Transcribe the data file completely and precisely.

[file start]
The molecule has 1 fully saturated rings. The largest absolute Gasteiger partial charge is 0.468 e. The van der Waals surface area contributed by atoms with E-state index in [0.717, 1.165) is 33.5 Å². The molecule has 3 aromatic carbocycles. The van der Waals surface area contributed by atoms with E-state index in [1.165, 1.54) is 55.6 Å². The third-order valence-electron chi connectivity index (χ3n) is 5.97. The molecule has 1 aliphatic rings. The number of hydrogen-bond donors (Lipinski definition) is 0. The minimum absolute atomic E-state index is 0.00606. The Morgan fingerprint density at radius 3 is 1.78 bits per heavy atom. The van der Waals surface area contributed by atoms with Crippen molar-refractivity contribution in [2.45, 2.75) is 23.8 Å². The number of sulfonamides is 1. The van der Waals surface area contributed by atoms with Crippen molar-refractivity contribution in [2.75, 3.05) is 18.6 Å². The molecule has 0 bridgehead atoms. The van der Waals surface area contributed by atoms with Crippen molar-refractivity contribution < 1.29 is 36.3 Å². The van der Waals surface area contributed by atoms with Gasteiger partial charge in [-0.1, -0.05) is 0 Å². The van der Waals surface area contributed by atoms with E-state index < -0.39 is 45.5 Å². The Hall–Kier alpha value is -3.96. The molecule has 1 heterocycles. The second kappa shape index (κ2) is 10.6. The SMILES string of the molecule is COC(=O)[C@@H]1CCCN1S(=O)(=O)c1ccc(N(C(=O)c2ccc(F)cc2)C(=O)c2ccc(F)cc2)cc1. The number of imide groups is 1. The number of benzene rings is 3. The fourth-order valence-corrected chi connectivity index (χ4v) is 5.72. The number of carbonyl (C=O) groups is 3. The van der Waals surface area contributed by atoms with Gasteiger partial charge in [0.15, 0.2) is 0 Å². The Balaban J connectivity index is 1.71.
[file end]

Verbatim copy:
The molecule has 1 fully saturated rings. The largest absolute Gasteiger partial charge is 0.468 e. The van der Waals surface area contributed by atoms with E-state index in [0.717, 1.165) is 33.5 Å². The molecule has 3 aromatic carbocycles. The van der Waals surface area contributed by atoms with E-state index in [1.165, 1.54) is 55.6 Å². The third-order valence-electron chi connectivity index (χ3n) is 5.97. The molecule has 1 aliphatic rings. The number of hydrogen-bond donors (Lipinski definition) is 0. The minimum absolute atomic E-state index is 0.00606. The Morgan fingerprint density at radius 3 is 1.78 bits per heavy atom. The van der Waals surface area contributed by atoms with Crippen molar-refractivity contribution in [2.45, 2.75) is 23.8 Å². The number of sulfonamides is 1. The van der Waals surface area contributed by atoms with Crippen molar-refractivity contribution in [2.75, 3.05) is 18.6 Å². The molecule has 0 bridgehead atoms. The van der Waals surface area contributed by atoms with Crippen molar-refractivity contribution < 1.29 is 36.3 Å². The van der Waals surface area contributed by atoms with Gasteiger partial charge in [-0.1, -0.05) is 0 Å². The van der Waals surface area contributed by atoms with E-state index < -0.39 is 45.5 Å². The Hall–Kier alpha value is -3.96. The molecule has 1 heterocycles. The second kappa shape index (κ2) is 10.6. The SMILES string of the molecule is COC(=O)[C@@H]1CCCN1S(=O)(=O)c1ccc(N(C(=O)c2ccc(F)cc2)C(=O)c2ccc(F)cc2)cc1. The number of imide groups is 1. The number of benzene rings is 3. The fourth-order valence-corrected chi connectivity index (χ4v) is 5.72. The number of carbonyl (C=O) groups is 3. The van der Waals surface area contributed by atoms with Gasteiger partial charge in [0.15, 0.2) is 0 Å². The Balaban J connectivity index is 1.71.